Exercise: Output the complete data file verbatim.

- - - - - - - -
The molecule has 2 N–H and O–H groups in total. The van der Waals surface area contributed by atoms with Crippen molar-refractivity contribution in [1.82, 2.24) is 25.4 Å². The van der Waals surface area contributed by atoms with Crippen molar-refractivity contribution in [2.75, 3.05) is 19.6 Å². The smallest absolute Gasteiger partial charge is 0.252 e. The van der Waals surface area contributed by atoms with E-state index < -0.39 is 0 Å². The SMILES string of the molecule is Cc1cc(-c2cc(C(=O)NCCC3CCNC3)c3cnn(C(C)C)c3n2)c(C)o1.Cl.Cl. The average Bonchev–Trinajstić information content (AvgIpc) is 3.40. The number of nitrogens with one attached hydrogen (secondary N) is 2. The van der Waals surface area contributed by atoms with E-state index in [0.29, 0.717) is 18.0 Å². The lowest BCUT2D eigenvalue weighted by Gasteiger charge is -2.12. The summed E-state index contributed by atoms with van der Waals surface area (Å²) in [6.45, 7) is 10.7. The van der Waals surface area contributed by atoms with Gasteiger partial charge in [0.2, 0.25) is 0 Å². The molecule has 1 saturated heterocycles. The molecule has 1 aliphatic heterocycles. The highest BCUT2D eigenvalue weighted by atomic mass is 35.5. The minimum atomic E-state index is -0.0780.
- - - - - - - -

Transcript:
The molecule has 2 N–H and O–H groups in total. The van der Waals surface area contributed by atoms with Crippen molar-refractivity contribution in [1.82, 2.24) is 25.4 Å². The van der Waals surface area contributed by atoms with Crippen molar-refractivity contribution in [2.75, 3.05) is 19.6 Å². The smallest absolute Gasteiger partial charge is 0.252 e. The van der Waals surface area contributed by atoms with E-state index < -0.39 is 0 Å². The SMILES string of the molecule is Cc1cc(-c2cc(C(=O)NCCC3CCNC3)c3cnn(C(C)C)c3n2)c(C)o1.Cl.Cl. The average Bonchev–Trinajstić information content (AvgIpc) is 3.40. The number of nitrogens with one attached hydrogen (secondary N) is 2. The van der Waals surface area contributed by atoms with E-state index in [0.29, 0.717) is 18.0 Å². The lowest BCUT2D eigenvalue weighted by Gasteiger charge is -2.12. The summed E-state index contributed by atoms with van der Waals surface area (Å²) in [6.45, 7) is 10.7. The van der Waals surface area contributed by atoms with Gasteiger partial charge in [0.2, 0.25) is 0 Å². The molecule has 1 saturated heterocycles. The molecule has 1 aliphatic heterocycles. The highest BCUT2D eigenvalue weighted by atomic mass is 35.5. The minimum atomic E-state index is -0.0780.